Sva-dharma for me is one’s personal vocation, which is broader, or better formulated more fundamental, then one’s profession. It is more related to the personal lessons one has to learn in this life. So helping people to find their personal vocation (sva-dharma) by introspection, can be a first step to focus internally and as such a first/further step on their spiritual path and in the end enlightenment. 

I hope I was able to give you a better idea about the background of my original question:

Is there any specific Vedantic knowledge you can suggest to unfold and formulate ones sva-dharma, like a method/technique and/or conceptual models/classifications?

So maybe you have some additional thoughts on it?

A: Yes, that is now clearer and of course it is a laudable aim. The karmakāṇḍa part of the Vedas may well contain material that would help – it is concerned with the ways in which people should act in order to gain puṇya  rather than pāpa, so that they may merit a better life next time or even go to heaven. (Don’t have much knowledge about this area!) But this is dvaita, not advaita, so I cannot really advise.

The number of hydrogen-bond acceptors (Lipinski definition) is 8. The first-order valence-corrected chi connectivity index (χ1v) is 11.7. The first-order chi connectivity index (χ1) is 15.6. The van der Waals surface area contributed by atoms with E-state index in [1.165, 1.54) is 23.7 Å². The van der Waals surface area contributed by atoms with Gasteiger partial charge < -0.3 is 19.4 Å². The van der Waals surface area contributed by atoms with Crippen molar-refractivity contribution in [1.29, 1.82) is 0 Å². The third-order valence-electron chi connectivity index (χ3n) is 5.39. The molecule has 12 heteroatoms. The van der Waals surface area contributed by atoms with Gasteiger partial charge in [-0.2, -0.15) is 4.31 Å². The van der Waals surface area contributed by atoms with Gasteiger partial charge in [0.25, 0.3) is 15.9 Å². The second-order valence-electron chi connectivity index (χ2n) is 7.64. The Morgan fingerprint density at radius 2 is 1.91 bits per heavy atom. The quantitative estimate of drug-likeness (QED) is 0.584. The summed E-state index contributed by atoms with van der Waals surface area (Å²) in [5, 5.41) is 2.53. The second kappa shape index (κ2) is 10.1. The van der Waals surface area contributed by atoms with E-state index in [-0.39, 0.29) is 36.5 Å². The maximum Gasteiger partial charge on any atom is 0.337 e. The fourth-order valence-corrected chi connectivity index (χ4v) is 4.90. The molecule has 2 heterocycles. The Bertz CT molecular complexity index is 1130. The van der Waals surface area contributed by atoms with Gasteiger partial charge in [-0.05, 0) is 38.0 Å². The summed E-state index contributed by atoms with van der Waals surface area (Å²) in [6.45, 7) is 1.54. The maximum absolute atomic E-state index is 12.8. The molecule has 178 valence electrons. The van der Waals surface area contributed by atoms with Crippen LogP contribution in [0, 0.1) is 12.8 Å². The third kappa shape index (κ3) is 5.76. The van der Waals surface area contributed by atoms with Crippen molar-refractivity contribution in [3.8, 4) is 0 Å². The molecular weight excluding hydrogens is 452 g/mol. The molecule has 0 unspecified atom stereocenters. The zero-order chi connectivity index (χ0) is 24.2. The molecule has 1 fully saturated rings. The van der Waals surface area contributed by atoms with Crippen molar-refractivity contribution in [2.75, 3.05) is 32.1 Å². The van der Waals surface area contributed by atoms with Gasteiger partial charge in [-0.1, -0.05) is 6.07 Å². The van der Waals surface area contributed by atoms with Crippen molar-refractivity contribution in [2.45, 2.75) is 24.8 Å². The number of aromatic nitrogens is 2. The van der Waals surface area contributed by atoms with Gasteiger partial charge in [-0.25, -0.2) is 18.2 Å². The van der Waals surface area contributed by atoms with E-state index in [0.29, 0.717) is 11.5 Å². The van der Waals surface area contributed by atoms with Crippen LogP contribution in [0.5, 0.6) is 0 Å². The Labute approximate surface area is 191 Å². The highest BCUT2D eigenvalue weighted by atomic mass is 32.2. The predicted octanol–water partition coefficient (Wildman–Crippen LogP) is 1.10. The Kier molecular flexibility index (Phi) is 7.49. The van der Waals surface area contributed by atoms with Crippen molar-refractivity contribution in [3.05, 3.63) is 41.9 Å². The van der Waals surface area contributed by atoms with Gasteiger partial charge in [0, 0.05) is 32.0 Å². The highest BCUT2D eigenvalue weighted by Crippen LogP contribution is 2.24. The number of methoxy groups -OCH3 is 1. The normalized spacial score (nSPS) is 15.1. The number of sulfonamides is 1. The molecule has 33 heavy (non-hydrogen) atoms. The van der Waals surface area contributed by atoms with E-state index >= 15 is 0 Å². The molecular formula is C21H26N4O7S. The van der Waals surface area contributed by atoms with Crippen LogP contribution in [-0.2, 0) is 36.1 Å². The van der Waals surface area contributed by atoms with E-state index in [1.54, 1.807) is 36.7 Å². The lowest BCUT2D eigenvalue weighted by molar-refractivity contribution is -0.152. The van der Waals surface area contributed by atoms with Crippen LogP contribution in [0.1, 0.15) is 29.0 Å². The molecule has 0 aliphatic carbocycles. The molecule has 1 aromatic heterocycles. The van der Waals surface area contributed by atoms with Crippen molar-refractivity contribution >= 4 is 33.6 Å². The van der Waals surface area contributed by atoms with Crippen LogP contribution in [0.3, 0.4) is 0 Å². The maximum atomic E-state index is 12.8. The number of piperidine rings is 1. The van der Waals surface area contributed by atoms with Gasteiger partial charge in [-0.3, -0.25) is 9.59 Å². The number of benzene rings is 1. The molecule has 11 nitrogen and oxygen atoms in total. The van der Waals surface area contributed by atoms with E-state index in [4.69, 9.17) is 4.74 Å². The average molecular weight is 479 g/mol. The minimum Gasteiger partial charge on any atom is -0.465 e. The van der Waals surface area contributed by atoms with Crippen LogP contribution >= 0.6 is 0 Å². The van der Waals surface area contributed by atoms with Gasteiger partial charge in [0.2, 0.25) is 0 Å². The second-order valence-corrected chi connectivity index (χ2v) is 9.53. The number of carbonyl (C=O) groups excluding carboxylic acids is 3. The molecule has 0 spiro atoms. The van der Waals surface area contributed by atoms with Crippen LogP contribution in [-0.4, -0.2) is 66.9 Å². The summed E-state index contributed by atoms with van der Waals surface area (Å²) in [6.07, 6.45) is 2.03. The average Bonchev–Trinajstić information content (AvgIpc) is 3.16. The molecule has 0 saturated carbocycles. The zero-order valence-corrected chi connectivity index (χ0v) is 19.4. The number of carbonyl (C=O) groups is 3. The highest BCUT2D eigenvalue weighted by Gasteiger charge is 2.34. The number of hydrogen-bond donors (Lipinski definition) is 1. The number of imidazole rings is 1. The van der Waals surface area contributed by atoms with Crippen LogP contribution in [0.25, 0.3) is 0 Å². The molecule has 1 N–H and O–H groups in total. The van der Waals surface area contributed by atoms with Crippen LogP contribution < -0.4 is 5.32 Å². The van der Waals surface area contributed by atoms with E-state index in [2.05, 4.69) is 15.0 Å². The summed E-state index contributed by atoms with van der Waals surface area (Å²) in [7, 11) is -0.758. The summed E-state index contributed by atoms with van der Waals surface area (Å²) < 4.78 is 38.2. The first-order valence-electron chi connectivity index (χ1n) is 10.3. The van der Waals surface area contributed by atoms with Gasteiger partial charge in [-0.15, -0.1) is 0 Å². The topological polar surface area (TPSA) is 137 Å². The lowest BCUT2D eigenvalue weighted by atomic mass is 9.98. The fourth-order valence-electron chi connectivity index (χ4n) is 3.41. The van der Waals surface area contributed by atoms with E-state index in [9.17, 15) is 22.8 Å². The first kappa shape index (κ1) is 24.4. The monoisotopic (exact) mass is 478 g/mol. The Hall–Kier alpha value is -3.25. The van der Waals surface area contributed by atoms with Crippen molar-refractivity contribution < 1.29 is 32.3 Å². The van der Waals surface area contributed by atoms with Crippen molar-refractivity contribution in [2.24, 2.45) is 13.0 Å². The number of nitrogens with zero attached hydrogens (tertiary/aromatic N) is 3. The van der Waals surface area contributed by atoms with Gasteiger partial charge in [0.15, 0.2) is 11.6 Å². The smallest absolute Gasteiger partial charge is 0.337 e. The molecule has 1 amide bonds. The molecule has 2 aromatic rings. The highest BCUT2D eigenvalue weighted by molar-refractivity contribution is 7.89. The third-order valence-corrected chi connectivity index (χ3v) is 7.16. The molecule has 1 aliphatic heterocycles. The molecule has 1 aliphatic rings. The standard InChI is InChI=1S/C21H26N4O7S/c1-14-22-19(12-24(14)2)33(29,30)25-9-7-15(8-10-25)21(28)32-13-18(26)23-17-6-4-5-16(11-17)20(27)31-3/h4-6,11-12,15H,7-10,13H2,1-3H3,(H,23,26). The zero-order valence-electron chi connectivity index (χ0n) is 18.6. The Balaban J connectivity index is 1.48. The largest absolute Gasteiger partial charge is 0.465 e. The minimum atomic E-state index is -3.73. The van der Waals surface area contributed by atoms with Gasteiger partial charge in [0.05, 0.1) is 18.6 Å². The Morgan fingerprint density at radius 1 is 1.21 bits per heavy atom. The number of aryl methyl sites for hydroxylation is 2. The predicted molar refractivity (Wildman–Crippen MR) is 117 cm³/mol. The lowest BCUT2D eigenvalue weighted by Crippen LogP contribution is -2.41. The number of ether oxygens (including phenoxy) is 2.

Karma yoga is a valuable preliminary ‘path’ to jñāna yoga or Self-enquiry. But the whole thrust of this is that you do ‘whatever is in front of you that needs to be done’. You act without any desire for a particular result, offering up the ‘fruit of action’ to the Lord. You do not search out things to do (e.g. because you like doing those things). And, once a task has been completed, you ‘let the whole thing go’. If it was successful, fine; if not, you do not dwell on what went wrong. And so on. So for Arjuna in the Bhagavad Gita, for example, he was born a kṣatriya so his svadharma was to go into the battle and fight, regardless of what he would have preferred to be doing.

The topic of svadharma is not one that you typically find in the index of Advaita books. I have a massive library and just looked in a few likely ones without success. There have been a couple of questions touching on it in the past. The one most likely to be of interest is this one – https://www.advaita-vision.org/samskara-s-svadharma-and-karma-q-320/.